The most important part of the appointment is the initial consultation. It is not enough to provide the instruction

‘Just a trim please.’

The Tonsorial Artist will perform much better with a detailed description of each area of the how the cutting should take place for each area of the head.

For example ‘Please don’t cut any length from the front and top. The sides and back should be much shorter, and as short as possible without showing the scalp, and disconnected from the top rather than graduated.’

Healthy (some might say excessive) attention to clothing

Fashion is constantly changing and evolving, and while it would be fantastic to keep right up to the minute with every microscopic change it’s simply not practical. It is important to ensure sartorial sophistication exudes from your wardrobes and this can be achieved by developing your own essence of cool. Of course this will be wrapped around various genres, from hippie to punk, but it will be your own.

A cautionary note should be added. Please check with your friends and family first to validate your ability for natural panache, as without this creating your own style could lead to disaster.

Adding the right and the right number of accessories is vital. Think jewellery, manbag (to manbag or to not?), and shades. Shades are mandatory and the choice should be around which pair to wear.

And contrary to popular belief a man can never have enough shoes.

Social Media Presence            

Updating social media is an art. Each tweet, status update or photo should be interesting and make the reader or viewer wish they were in your world.

For instance if you wake feeling too tired to get up, then you post should read something like the following

‘Decadently lounging in bed savouring endless cups of tea.’

Timing your updates is also key and ensuring you still pay sufficient attention to any company you are keeping. It’s not wise to constantly update when you are in a social situation but sometimes needs must. Much will depend on the duration of your social intercourse. If you are meeting for a short lunch then it’s probably not prudent to be constantly tapping your phone or tablet, but if it’s a longer affair then it’s only reasonable to keep in touch with your wider circle.

Theatre, concerts and the arts

Regular visits to all manner of cultural events are required and enjoyed. Crouch End is vibrant with its own annual arts festival, and with so many nearby local theatres there is always something to watch and enjoy.

From the revue showings of new plays in bars to the acoustic music sessions in the cafes there is always something on.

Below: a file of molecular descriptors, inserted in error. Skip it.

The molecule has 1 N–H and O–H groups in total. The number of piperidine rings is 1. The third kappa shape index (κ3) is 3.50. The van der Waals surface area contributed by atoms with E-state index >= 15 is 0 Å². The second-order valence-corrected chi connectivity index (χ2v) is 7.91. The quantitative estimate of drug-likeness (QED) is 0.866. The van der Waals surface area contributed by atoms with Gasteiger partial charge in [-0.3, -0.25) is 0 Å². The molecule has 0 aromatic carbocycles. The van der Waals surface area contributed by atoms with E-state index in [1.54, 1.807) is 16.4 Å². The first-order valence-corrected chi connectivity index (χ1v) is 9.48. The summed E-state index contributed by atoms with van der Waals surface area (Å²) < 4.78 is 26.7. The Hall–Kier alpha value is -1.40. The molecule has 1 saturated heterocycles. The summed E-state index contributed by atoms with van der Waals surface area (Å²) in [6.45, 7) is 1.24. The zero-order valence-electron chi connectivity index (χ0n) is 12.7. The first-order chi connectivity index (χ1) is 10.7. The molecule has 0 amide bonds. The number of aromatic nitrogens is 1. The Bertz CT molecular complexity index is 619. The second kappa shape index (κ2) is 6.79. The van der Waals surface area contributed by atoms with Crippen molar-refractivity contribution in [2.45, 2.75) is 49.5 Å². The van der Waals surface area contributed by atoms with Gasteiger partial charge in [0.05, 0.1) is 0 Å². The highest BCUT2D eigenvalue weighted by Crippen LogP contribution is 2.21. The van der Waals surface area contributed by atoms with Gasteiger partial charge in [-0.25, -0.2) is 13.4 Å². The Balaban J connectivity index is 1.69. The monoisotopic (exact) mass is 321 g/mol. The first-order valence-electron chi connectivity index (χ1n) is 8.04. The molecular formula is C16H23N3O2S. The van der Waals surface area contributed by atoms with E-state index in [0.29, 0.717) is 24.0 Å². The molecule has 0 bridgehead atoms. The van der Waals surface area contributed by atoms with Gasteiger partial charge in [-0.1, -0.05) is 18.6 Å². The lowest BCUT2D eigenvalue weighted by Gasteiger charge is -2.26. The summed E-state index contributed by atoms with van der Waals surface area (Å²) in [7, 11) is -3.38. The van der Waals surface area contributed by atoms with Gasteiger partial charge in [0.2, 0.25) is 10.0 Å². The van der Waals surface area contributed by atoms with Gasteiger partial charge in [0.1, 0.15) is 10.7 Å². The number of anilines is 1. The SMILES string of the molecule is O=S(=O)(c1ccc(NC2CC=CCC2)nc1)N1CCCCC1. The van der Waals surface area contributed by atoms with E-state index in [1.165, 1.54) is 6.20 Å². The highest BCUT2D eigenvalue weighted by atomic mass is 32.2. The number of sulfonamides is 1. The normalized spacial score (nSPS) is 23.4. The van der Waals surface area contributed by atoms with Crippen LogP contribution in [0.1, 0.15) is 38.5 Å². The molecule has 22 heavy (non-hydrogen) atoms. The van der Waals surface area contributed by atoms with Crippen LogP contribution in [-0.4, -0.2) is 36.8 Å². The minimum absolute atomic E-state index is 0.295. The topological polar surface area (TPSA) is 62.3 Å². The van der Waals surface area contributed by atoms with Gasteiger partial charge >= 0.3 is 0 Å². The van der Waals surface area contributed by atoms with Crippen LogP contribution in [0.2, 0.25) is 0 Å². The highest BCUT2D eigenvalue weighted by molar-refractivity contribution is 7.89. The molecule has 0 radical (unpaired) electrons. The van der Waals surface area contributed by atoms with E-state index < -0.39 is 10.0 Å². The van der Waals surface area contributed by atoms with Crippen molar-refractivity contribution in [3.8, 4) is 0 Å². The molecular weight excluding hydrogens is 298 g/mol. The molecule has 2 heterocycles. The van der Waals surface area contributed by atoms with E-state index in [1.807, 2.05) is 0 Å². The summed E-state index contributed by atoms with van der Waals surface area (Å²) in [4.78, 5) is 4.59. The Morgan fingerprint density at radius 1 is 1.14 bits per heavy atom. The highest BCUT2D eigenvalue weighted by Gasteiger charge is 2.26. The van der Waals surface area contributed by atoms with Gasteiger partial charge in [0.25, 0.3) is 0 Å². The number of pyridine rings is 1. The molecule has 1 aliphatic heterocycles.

These experiences should enrich your cultural conversational referencing.

We even had crocheted squares and woven pompoms decorating the trees and railings near the Clock Tower this summer.

Immergence and appreciation of all artistic expression is required.

Elegant Hosting

This is the area of Boulevarding (I think I just invented a new verb!) I struggle with most. The kitchen is not my natural sanctuary. If you think Carrie from Sex and the City, and her redundant kitchen you won’t be too far from the truth. However, I would like to protest that it is almost sacrilegious to stay in when there are global gastronomical opportunities minutes from my residence. Crouch End is bountiful with eateries. Everything from Caribbean fusion to Pan Asian via Spain, Italy, Turkey and Japan to name just a few.

The hosting at my home is finer tuned to thirst quenching and entertainment. My piano forte is often in use.

Drink Sherry and Tanqueray

A preferred tipple which coincidently sets you aside from the pack is also a bonus.

Sherry has certainly made a comeback in recent years, and our palates have been warmed to an excellent Fino or a darker Amontillado. Sherry is an elegant drink to enjoy and certainly raises the eyebrows of most bar staff when requested.

However, while it has been revived Sherry is not freely available. It is therefore important to have an alternate in mind. I oft for Tanqueray a lesser known London gin. My spirit of choice has long been gin, and I really don’t like the taste of the default Gordons. Amy Winehouse introduced me to the joys of Tanqueray when she sang of it in her track You Know I’m No Good.

If in doubt ask ‘What would Amy do?’

Replace ‘Amy’ with your own hero but it has to be someone qualified in style, cool and presence.

I hope my short and perhaps self-indulgent guide spurs some of you into the joys of Boulevardier hood.

TNW

Nude with Violin

It was one of the hottest Saturdays in July. It was beautiful.

The summer of 2013 was certainly turning out to be the best since 2006. UK summers over the last 6 years have been a let down. Much was promised by the ever optimistic weather diviners, but few of their predictions had come to pass.

2013 was proving much better with long days of constant sunshine and temperatures regularly hitting 30 degrees. A Boulevardier should never demonstrate a physical manifestation of overheating or worse sweating so it was important to select suitable clothing and activity.